Our first port of call is Sanjusangendo – the temple of 1001 Buddhas. This is not an exaggeration, by the way, 1001 identical statues, each of which with 1000 arms holding 1000 religiously significant items, from lotus flowers to sets of beads, are ranked in a great array surrounding the central statue of the Buddha himself and marshaled along the front by twenty eight guardian gods – each of which is a National Treasure and unique in being a complete and original set. The temple that houses them is a single long building of wood which, as becomes a feature of such visits, one must remove one’s shoes to walk through – this is a house containing 1030 gods after all. A calvinist woud have kittens, the sheer idolatry is stunning but the whole facad one of undeniable holiness, power and beauty.
A couple of litres of water and a fresh application of sunblock later and we are back on the bikes and heading for Kiyomizu. Like the shrines and temples in Asakusa, this is a cluster of holy places but set on a climbing hillside of breathtaking natural beauty. Among the temples are a short walk picked through absolute darkness to find the sacred stone of the goddess of luck and birth – once you find it you turn the huge stone and can make any wish you like of the goddess. I wish for better tolerance to the heat. There is also the Jishu shrine, to which all young couples must make a pilgrimage, being sacred to the god of love. If one can walk with one’s eyes closed from one sacred stone to the other, set thirty meters apart, one’s wishes for love shall surely come true. This is not an easy task. Thirty meters is a long way through bustling crowds in relentless sunshine but I manage it with Natsuko’s help: “…left a bit. Left a bit more. You’re going right! Step to the left…”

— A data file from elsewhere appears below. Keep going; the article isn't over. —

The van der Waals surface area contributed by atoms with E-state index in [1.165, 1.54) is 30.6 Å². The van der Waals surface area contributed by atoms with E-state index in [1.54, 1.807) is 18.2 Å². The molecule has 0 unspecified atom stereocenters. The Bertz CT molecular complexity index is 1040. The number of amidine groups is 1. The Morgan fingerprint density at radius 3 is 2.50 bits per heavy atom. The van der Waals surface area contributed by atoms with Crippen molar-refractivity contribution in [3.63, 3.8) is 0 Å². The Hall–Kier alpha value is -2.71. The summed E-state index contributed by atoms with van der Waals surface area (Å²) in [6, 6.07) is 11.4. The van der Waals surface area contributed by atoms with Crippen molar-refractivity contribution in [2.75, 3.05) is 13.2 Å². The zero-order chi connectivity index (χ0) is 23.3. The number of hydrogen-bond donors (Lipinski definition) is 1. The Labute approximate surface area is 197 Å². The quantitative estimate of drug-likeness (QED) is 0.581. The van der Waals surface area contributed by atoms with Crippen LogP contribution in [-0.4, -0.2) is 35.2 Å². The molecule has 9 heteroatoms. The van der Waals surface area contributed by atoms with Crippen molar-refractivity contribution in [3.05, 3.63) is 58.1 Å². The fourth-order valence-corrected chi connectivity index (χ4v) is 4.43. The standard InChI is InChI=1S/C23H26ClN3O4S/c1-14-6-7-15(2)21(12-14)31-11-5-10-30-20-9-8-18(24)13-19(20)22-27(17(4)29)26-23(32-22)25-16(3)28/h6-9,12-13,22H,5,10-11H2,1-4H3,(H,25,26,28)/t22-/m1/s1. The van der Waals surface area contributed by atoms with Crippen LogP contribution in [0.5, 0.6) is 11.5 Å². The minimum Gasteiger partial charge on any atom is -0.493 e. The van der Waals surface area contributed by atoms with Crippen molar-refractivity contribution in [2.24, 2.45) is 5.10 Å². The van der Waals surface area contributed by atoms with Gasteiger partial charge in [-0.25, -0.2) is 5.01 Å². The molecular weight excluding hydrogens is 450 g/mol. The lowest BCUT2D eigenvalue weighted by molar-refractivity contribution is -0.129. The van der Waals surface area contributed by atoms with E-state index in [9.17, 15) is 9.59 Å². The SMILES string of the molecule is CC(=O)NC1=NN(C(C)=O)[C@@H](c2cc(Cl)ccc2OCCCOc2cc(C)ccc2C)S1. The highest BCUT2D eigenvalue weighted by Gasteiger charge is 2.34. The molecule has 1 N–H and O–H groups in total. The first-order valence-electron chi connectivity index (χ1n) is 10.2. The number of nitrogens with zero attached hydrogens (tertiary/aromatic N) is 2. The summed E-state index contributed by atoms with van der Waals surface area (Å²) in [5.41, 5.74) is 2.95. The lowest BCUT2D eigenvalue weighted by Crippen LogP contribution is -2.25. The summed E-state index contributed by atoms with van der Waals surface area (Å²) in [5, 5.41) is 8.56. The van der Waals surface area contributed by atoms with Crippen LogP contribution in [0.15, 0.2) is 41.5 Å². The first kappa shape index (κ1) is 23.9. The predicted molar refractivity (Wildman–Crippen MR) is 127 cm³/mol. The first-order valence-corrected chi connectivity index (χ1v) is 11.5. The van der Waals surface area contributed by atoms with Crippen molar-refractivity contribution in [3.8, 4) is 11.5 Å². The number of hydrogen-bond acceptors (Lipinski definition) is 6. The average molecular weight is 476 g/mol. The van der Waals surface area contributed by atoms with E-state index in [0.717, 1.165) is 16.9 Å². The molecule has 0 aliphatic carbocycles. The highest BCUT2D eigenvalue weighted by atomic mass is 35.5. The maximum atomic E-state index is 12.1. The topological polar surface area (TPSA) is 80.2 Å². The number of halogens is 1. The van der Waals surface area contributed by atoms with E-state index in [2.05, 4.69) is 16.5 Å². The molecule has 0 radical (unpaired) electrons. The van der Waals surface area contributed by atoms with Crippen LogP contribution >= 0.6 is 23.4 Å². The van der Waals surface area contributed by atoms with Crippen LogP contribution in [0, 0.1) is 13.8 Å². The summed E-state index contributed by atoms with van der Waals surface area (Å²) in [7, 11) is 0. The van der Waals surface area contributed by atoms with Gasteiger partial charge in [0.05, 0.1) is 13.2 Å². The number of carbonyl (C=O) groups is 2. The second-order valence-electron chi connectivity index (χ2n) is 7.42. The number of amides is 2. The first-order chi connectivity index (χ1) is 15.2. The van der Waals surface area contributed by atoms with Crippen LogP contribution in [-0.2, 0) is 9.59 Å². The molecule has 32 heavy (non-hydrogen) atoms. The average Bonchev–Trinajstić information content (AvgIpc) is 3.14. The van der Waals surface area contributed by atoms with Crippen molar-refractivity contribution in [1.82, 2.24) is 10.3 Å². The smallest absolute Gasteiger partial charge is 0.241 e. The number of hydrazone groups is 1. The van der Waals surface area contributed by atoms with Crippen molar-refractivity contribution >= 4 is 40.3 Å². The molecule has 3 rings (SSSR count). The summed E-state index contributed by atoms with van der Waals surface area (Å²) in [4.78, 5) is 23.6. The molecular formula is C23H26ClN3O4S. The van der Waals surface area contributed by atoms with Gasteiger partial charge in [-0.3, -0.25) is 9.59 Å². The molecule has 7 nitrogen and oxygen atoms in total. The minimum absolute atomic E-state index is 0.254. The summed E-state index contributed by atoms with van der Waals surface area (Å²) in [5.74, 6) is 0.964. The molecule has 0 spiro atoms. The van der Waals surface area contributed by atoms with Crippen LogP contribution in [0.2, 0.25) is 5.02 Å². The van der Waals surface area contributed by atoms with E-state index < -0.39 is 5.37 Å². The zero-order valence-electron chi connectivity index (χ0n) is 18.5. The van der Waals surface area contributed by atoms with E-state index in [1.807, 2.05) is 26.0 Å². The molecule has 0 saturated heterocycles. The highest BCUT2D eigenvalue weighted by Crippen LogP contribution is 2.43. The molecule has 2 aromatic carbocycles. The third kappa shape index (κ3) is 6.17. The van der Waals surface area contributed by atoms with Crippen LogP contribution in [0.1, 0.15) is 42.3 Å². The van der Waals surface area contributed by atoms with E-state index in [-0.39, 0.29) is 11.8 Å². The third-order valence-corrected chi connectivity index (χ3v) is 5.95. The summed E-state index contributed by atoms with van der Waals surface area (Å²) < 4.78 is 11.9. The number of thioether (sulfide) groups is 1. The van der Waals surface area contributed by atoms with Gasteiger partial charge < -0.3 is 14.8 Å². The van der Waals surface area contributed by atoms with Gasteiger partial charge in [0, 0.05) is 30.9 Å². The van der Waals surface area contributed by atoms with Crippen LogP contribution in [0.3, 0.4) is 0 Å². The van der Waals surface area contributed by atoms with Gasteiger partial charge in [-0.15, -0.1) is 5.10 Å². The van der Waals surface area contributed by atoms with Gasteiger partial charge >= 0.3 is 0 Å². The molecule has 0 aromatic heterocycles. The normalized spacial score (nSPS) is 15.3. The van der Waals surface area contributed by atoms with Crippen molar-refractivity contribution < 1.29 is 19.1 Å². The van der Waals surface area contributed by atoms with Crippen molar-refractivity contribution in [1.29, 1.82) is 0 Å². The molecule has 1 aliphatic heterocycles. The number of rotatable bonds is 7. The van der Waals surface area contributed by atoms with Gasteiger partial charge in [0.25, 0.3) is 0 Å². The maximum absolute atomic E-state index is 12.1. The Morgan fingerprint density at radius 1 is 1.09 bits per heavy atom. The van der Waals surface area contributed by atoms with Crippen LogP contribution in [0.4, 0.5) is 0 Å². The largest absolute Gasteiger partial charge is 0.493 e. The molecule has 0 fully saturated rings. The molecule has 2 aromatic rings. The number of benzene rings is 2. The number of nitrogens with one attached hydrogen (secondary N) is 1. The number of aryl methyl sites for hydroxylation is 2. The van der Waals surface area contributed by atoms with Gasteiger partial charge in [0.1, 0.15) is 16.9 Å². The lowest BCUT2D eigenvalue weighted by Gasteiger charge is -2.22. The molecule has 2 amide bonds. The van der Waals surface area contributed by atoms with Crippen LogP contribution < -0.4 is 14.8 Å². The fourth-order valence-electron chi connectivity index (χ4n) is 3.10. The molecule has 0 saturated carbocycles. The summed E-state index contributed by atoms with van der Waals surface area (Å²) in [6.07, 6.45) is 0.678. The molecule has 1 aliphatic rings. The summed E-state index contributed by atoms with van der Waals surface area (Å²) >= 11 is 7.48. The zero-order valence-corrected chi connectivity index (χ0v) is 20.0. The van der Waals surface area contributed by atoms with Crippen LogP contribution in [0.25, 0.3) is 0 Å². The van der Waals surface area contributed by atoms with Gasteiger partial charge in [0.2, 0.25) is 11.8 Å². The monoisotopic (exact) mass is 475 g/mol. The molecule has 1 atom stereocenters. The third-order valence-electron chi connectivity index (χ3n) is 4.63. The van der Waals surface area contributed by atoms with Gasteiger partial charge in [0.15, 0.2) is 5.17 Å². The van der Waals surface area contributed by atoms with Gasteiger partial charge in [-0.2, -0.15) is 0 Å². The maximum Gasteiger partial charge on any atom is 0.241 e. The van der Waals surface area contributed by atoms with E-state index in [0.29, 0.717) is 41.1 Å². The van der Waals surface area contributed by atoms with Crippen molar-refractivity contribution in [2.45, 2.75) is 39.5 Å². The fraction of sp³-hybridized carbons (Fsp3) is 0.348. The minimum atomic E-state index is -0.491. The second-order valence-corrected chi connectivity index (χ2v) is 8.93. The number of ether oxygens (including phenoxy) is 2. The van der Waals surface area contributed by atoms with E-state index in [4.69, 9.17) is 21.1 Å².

Back to the station, luggage collected and attached to my bike with the Providence provided string and we wind our way out to the Saga Giku guest house where we are to stay as evening falls. It is much further away than we think but the owner is a middle aged lady who is lovely not at all put out by our repeated phone call requests for further directions nor unexpectedly late arrival. She is, of course, slightly worried on finding that I may not like the Japanese food she is preparing to serve us. Luckily I’m an omnivore and happily devour everything put in front of me with great relish, I haven’t cycled as much since I was a teenager.
Living is a traditional Japanese home for a couple of days is a cultural experience in itself. Straw mats, floor level tables and a bathroom you first shower in then soak in the spa-sized bath and the aforementioned home cooked Japanses food. It is all quite lovely.
Early to bed futon and I sleep like a log, there are many more temples to be seen in the morning!